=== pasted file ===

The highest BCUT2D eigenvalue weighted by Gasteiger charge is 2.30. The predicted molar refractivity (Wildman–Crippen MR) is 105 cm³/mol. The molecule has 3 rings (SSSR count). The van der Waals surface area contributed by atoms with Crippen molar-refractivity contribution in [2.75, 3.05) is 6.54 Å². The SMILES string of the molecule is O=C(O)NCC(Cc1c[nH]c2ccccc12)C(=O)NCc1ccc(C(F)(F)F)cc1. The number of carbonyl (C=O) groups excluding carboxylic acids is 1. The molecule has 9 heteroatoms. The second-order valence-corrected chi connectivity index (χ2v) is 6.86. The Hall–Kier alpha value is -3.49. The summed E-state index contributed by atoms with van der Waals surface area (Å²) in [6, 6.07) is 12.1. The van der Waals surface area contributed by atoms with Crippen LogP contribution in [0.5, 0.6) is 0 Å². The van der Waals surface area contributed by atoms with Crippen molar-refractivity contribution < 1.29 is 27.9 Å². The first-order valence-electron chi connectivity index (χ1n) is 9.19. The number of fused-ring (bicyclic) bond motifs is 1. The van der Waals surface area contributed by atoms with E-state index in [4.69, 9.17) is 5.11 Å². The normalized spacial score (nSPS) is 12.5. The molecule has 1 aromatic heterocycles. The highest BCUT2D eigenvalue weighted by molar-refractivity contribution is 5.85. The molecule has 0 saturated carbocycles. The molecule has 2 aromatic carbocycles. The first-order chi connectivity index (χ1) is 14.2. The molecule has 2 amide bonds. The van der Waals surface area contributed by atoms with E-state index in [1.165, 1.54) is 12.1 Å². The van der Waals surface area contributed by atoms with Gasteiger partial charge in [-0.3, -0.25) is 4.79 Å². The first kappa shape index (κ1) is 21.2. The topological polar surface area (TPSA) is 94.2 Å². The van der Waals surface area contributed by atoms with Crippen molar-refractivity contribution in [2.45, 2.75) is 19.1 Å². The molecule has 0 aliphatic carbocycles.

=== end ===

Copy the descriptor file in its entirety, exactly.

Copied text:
The highest BCUT2D eigenvalue weighted by Gasteiger charge is 2.30. The predicted molar refractivity (Wildman–Crippen MR) is 105 cm³/mol. The molecule has 3 rings (SSSR count). The van der Waals surface area contributed by atoms with Crippen molar-refractivity contribution in [2.75, 3.05) is 6.54 Å². The SMILES string of the molecule is O=C(O)NCC(Cc1c[nH]c2ccccc12)C(=O)NCc1ccc(C(F)(F)F)cc1. The number of carbonyl (C=O) groups excluding carboxylic acids is 1. The molecule has 9 heteroatoms. The second-order valence-corrected chi connectivity index (χ2v) is 6.86. The Hall–Kier alpha value is -3.49. The summed E-state index contributed by atoms with van der Waals surface area (Å²) in [6, 6.07) is 12.1. The van der Waals surface area contributed by atoms with Crippen LogP contribution in [0.5, 0.6) is 0 Å². The van der Waals surface area contributed by atoms with Crippen molar-refractivity contribution < 1.29 is 27.9 Å². The first-order valence-electron chi connectivity index (χ1n) is 9.19. The number of fused-ring (bicyclic) bond motifs is 1. The van der Waals surface area contributed by atoms with E-state index in [4.69, 9.17) is 5.11 Å². The normalized spacial score (nSPS) is 12.5. The molecule has 1 aromatic heterocycles. The highest BCUT2D eigenvalue weighted by molar-refractivity contribution is 5.85. The molecule has 0 saturated carbocycles. The molecule has 2 aromatic carbocycles. The first-order chi connectivity index (χ1) is 14.2. The molecule has 2 amide bonds. The van der Waals surface area contributed by atoms with E-state index in [1.165, 1.54) is 12.1 Å². The van der Waals surface area contributed by atoms with Gasteiger partial charge in [-0.3, -0.25) is 4.79 Å². The first kappa shape index (κ1) is 21.2. The topological polar surface area (TPSA) is 94.2 Å². The van der Waals surface area contributed by atoms with Crippen molar-refractivity contribution in [2.45, 2.75) is 19.1 Å². The molecule has 0 aliphatic carbocycles.